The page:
Motorcycle.com

It’s been two years since we summoned together the superpowers of the sportbike world. In that time the Aprilia RSV4 RR, Honda CBR1000RR, Kawasaki ZX-10R, and Suzuki GSX-R1000 have either been heavily revised or completely overhauled. These changes beg a reinspection into the pecking order of world’s premier street-legal superbikes. Can Japan wrest away the literbike crown from the European OEMs, Aprilia and BMW, that have dominated the class since 2010?

2015 Six-Way Superbike Track Shootout

2015 Six-Way Superbike Street Shootout

The last time a Japanese motorcycle won a MO superbike shootout was 2009 (2009 Literbike Shootout), with Honda’s CBR1000RR coming out on top. The next year BMW introduced the S1000RR and changed the landscape of top-class sportbikes, winning every shootout it’s been involved until the Aprilia RSV4 seized the crown in 2015. Chief superbike flogger Kevin Duke clarifies the Beemer’s impact in his Best Of 2010 Awards.

2017 Superbike Spec Chart Shootout

“After years of incremental increases in performance among sportbikes, along comes a fresh player to shake things up in the literbike world in a way we haven’t seen for more than a decade when the first-gen R1 debuted,” said Duke.

Two years ago BMW’s S1000RR defeated Aprilia’s RSV4 RR by 0.5%, the CBR1000RR was already ancient, Ducati had Panigales in its media pool, and we didn’t even bother including a Gixxer. 2017 is a changed superbike landscape.

Following the RSV4’s ascendancy to the superbike bridesmaid  in 2015, the RSV4, now equal in power output to the mighty BMW, claimed MO’s Sportbike of the Year award for 2016, and narrowly defeated Kawasaki’s new-for-2016 ZX-10R in our $17,000 Superbike Faceoff. For 2017 the RSV4 returns with improved electronics, which we covered in our First Ride Review last month. Is it enough to keep the new Honda (2017 Honda CBR1000RR And CBR1000RR SP Review) and new Suzuki (2017 Suzuki GSX-R1000 Review, 2017 Suzuki GSX-R1000R Review – First Ride) at bay?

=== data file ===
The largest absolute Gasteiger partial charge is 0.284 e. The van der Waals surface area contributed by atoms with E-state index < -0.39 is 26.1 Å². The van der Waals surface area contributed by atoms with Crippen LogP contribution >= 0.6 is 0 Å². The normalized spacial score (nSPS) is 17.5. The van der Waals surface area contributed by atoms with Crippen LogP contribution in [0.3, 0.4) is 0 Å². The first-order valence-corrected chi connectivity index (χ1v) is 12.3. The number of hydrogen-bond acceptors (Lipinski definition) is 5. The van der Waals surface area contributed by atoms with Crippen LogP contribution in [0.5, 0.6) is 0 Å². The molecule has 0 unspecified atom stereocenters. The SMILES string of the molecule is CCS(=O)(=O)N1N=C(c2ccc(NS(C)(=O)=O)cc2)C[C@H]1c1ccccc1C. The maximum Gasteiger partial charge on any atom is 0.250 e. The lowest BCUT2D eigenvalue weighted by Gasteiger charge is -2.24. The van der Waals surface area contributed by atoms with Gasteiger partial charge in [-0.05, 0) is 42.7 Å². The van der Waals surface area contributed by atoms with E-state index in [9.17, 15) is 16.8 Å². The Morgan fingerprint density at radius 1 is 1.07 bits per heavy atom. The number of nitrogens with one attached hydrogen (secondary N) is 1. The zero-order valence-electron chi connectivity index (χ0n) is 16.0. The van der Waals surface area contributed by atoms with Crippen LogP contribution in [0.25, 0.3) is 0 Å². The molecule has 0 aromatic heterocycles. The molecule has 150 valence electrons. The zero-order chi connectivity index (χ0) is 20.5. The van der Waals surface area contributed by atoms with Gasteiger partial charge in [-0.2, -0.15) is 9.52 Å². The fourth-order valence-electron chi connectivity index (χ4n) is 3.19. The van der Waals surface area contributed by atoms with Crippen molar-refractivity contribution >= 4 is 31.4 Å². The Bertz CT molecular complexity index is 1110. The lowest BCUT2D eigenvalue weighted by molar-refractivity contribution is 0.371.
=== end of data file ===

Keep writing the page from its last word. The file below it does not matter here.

This shootout outlines how these sportbikes perform in street environments, from city riding to freeway droning, and, the best part, flogging them on some of our favorite twisty roads. Their racetrack prowess will be discussed in an upcoming article.

The results of our testing weren’t unanimous among our cadre of seven testers, so we again had to rely on our comprehensive Scorecard to sort out the differences and distinctions of each bike. Frankly, a consumer could be very happy with any of these adrenaline-producing machines.

Twin Notes

You’ll notice the glaring absence of a Ducati in this shootout. You’re also unlikely to see one in another American-based comparison test, as Ducati hasn’t stocked its U.S. press fleet with any of the big Panigales. It almost seems as if some of Ducati’s American reps might be unwilling to risk the chance of its bikes losing in shootouts. We had a similar problem in our 2015 shootout when Ducati suddenly backed out of our track testing and we scrambled to use a private-owner’s Panigale S instead. That bike finished a strong 3rd in 2015. Another contributing factor could be the long-rumored V-4-engined sportbike expected to debut at the EICMA show this fall, a move that would likely demote the Panigale as the Italian brand’s flagship. It makes us wonder if 2017 could be the the final season of World Superbike racing in which a V-Twin claims a victory…